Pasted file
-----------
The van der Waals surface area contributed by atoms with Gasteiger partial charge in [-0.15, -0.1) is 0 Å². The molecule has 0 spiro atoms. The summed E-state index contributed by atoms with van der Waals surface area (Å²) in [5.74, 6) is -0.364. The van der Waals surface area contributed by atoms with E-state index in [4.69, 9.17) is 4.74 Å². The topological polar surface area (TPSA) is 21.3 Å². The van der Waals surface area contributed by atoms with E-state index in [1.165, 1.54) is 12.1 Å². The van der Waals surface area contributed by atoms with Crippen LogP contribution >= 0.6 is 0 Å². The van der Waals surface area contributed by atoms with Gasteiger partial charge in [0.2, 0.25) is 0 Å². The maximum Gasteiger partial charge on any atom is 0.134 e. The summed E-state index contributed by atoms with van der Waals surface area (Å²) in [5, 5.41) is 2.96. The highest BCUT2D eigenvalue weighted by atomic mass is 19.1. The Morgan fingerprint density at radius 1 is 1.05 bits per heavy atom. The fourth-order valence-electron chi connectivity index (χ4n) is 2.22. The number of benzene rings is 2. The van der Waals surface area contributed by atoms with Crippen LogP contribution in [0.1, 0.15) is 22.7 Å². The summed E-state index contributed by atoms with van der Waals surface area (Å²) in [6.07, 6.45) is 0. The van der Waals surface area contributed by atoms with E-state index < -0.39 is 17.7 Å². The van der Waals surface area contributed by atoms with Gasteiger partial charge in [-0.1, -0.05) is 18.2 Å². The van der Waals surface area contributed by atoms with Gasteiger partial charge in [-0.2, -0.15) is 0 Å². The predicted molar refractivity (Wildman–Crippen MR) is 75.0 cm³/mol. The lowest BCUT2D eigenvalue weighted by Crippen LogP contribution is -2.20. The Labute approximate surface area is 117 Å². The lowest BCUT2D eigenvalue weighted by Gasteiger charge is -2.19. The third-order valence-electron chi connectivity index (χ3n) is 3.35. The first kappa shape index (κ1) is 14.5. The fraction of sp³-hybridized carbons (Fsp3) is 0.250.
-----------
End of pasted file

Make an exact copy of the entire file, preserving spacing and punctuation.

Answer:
The van der Waals surface area contributed by atoms with Gasteiger partial charge in [-0.15, -0.1) is 0 Å². The molecule has 0 spiro atoms. The summed E-state index contributed by atoms with van der Waals surface area (Å²) in [5.74, 6) is -0.364. The van der Waals surface area contributed by atoms with E-state index in [4.69, 9.17) is 4.74 Å². The topological polar surface area (TPSA) is 21.3 Å². The van der Waals surface area contributed by atoms with E-state index in [1.165, 1.54) is 12.1 Å². The van der Waals surface area contributed by atoms with Crippen LogP contribution >= 0.6 is 0 Å². The van der Waals surface area contributed by atoms with Gasteiger partial charge in [0.2, 0.25) is 0 Å². The maximum Gasteiger partial charge on any atom is 0.134 e. The summed E-state index contributed by atoms with van der Waals surface area (Å²) in [5, 5.41) is 2.96. The highest BCUT2D eigenvalue weighted by atomic mass is 19.1. The Morgan fingerprint density at radius 1 is 1.05 bits per heavy atom. The fourth-order valence-electron chi connectivity index (χ4n) is 2.22. The number of benzene rings is 2. The van der Waals surface area contributed by atoms with Crippen LogP contribution in [0.1, 0.15) is 22.7 Å². The summed E-state index contributed by atoms with van der Waals surface area (Å²) in [6.07, 6.45) is 0. The van der Waals surface area contributed by atoms with E-state index < -0.39 is 17.7 Å². The van der Waals surface area contributed by atoms with Gasteiger partial charge in [-0.1, -0.05) is 18.2 Å². The van der Waals surface area contributed by atoms with Gasteiger partial charge in [-0.2, -0.15) is 0 Å². The predicted molar refractivity (Wildman–Crippen MR) is 75.0 cm³/mol. The lowest BCUT2D eigenvalue weighted by Crippen LogP contribution is -2.20. The Labute approximate surface area is 117 Å². The lowest BCUT2D eigenvalue weighted by Gasteiger charge is -2.19. The third-order valence-electron chi connectivity index (χ3n) is 3.35. The first kappa shape index (κ1) is 14.5. The fraction of sp³-hybridized carbons (Fsp3) is 0.250.